I’m happier now 😎. I love the Internet, but only some (quieter) corners of it.

#socialmedia #attentionresistance #internet #noisymusings

Thoughts? Discuss... if you have an account or email me


By Noisy Deadlines Minimalist in progress, nerdy, introvert, skeptic. I don't leave without my e-reader.

It's been a little over a month since I deleted my Facebook and Twitter accounts. At the beginning I went through some weird cravings to check something, anything and: scroll, scroll, scroll! That probably lasted a couple of weeks. I was constantly getting into news websites, checking the weather forecast, checking e-mail... in a rate that was abnormal. Even sites with any addictive features like Read.Write.as became an obsession. I realized I was just duplicating a learned behaviour after using the internet for years: scrolling endlessly. If one source was done, I jumped to another, to keep on scrolling. Weird. I think it was a withdrawal reaction. And for the first time I was aware that this scrolling addiction was imprinted in me at a subconscious level.

After the realization something clicked in my head: I just decided that was not a behaviour I wanted to practice anymore. I also observed that my phone was my twitch. It was easy enough to reach out and start some “doom scrolling”. This post “How My Digital Lifestyle is Changing” brings the definition of “doom scrolling” which I found interesting. So, yeah, my digital lifestyle is changing as well.

And every time we stop doing an addictive behaviour we better have a substitute. A more fulfilling one. Cal Newport in his book “Digital Minimalism” says that if we white-knuckle through a “digital declutter” without substituting the old behaviour with a better one, we will go back to the old behaviour. And social media, specifically, are basically a replacement for social interaction. We think it will fulfill our “social bucket” but then we are caught up in its addictive algorithms and the quality social connection we expected is not there. Cal Newport suggests that we need to think about high quality leisure activities to replace the time we would have spent otherwise (like doom scrolling).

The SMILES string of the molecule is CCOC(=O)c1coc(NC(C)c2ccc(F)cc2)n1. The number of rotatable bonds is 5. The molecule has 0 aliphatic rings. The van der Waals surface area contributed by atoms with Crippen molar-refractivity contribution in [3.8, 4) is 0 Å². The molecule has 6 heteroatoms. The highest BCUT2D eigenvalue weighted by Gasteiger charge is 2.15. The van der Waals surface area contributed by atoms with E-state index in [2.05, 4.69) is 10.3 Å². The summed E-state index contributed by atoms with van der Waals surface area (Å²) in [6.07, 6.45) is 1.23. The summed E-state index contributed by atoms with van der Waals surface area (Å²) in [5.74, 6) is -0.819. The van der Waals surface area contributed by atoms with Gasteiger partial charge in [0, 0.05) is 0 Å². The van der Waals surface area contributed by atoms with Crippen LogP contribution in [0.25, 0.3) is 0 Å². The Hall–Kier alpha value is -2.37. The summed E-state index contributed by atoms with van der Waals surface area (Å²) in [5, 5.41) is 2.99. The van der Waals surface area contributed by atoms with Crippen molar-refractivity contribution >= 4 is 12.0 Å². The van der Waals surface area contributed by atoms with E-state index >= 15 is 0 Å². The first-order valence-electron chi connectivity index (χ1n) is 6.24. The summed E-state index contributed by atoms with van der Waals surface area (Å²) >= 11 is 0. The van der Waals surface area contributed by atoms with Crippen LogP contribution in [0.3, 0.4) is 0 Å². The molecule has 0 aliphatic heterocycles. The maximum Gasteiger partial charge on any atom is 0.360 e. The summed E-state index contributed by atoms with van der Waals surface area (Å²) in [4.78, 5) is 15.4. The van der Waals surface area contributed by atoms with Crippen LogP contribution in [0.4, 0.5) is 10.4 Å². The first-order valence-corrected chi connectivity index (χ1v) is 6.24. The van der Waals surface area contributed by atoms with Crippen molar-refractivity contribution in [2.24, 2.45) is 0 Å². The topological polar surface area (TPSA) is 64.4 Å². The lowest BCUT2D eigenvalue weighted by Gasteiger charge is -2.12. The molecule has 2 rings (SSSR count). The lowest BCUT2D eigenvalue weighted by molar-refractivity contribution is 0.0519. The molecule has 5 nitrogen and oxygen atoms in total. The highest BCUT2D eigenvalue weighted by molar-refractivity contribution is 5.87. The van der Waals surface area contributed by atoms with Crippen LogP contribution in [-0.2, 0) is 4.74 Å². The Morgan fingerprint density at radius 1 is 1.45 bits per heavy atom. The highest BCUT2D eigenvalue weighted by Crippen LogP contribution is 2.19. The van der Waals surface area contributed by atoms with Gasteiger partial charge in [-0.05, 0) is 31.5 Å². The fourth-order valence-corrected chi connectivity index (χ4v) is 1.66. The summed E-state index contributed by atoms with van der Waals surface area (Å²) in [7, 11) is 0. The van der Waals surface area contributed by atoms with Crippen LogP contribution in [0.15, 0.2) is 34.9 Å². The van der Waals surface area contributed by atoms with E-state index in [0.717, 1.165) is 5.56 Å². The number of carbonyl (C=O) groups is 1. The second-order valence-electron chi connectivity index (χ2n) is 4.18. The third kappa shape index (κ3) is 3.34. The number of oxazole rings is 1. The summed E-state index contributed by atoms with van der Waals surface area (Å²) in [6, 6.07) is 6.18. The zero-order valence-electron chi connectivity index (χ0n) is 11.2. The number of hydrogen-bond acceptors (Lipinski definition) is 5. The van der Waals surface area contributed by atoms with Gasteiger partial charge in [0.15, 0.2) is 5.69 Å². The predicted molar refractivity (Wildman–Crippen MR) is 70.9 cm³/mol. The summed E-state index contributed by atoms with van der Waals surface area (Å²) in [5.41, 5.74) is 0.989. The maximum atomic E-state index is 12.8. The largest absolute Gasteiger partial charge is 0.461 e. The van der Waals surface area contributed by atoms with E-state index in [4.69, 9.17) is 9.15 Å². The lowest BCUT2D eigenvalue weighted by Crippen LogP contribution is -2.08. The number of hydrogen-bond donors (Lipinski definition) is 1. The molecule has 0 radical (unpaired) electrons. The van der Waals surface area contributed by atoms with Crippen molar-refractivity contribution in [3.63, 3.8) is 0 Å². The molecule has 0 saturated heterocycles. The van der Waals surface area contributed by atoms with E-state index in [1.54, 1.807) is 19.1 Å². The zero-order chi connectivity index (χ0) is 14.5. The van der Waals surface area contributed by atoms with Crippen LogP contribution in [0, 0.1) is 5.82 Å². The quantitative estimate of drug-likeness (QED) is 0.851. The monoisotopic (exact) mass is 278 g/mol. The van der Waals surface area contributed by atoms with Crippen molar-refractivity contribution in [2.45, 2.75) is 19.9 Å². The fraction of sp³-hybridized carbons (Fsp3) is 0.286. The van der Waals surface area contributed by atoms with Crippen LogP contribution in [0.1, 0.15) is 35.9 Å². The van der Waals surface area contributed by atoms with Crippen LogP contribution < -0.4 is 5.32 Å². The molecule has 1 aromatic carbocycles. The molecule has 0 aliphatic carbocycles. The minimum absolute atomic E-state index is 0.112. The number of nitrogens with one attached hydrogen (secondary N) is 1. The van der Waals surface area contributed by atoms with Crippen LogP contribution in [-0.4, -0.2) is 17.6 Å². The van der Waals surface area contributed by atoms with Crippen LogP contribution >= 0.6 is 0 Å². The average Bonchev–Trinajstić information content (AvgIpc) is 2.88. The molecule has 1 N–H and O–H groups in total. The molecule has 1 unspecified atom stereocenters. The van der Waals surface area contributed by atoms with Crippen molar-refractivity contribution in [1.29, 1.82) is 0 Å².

For me, reading, writing, long walks with my partner and yoga were my substitutes last month. I fulfilled the social part of the equation by engaging with my city's local science-fiction and fantasy book club. They've been having virtual meet-ups since the pandemic started. I attended one meeting yesterday and had lots of fun! Since I'm an introvert I don't crave a whole lot of social interaction, so that was the perfect cup of tea.

After I felt I was disengaged enough from the scrolling addictive behaviour, I started exploring the Fediverse to see how it was different from the major social media platforms. I have a Mastodon account now. At first I thought I would fall into the same old doom scrolling pattern, but since it's decentralized and it doesn't have the ads/news monetizing cycle, I don't feel the addictive pull. I access it on my own terms and it doesn't create that craving or FOMO feeling for me. I'll keep on experimenting.

I just saw this video today by The Minimalists that I think gets to one of the main issue with social media, and it is by design. Food for thought.

#socialmedia #attentionresistance #internet #noisymusings #deletefacebook #digitalminimalism

Thoughts? Discuss... if you have an account or email me


By Noisy Deadlines Minimalist in progress, nerdy, introvert, skeptic. I don't leave without my e-reader.